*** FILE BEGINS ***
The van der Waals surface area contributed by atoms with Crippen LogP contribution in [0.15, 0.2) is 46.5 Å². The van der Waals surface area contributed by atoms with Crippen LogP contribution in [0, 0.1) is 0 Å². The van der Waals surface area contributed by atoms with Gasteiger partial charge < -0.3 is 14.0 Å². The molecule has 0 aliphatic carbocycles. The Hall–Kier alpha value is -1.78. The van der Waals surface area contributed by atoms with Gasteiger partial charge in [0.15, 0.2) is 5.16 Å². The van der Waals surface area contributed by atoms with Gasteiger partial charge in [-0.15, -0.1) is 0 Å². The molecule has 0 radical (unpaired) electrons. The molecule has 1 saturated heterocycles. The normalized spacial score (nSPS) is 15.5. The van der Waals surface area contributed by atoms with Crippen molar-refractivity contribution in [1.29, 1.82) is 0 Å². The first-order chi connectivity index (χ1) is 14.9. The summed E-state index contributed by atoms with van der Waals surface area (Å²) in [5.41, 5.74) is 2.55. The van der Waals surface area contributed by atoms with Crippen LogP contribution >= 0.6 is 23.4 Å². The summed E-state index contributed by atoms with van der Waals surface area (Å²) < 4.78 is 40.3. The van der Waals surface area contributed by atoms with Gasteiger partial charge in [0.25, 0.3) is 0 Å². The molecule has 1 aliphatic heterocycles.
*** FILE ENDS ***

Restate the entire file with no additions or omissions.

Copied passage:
The van der Waals surface area contributed by atoms with Crippen LogP contribution in [0.15, 0.2) is 46.5 Å². The van der Waals surface area contributed by atoms with Crippen LogP contribution in [0, 0.1) is 0 Å². The van der Waals surface area contributed by atoms with Gasteiger partial charge < -0.3 is 14.0 Å². The molecule has 0 aliphatic carbocycles. The Hall–Kier alpha value is -1.78. The van der Waals surface area contributed by atoms with Gasteiger partial charge in [0.15, 0.2) is 5.16 Å². The van der Waals surface area contributed by atoms with Gasteiger partial charge in [-0.15, -0.1) is 0 Å². The molecule has 0 radical (unpaired) electrons. The molecule has 1 saturated heterocycles. The normalized spacial score (nSPS) is 15.5. The van der Waals surface area contributed by atoms with Crippen molar-refractivity contribution in [1.29, 1.82) is 0 Å². The first-order chi connectivity index (χ1) is 14.9. The summed E-state index contributed by atoms with van der Waals surface area (Å²) in [5.41, 5.74) is 2.55. The van der Waals surface area contributed by atoms with Crippen LogP contribution >= 0.6 is 23.4 Å². The summed E-state index contributed by atoms with van der Waals surface area (Å²) < 4.78 is 40.3. The van der Waals surface area contributed by atoms with Gasteiger partial charge in [0.25, 0.3) is 0 Å². The molecule has 1 aliphatic heterocycles.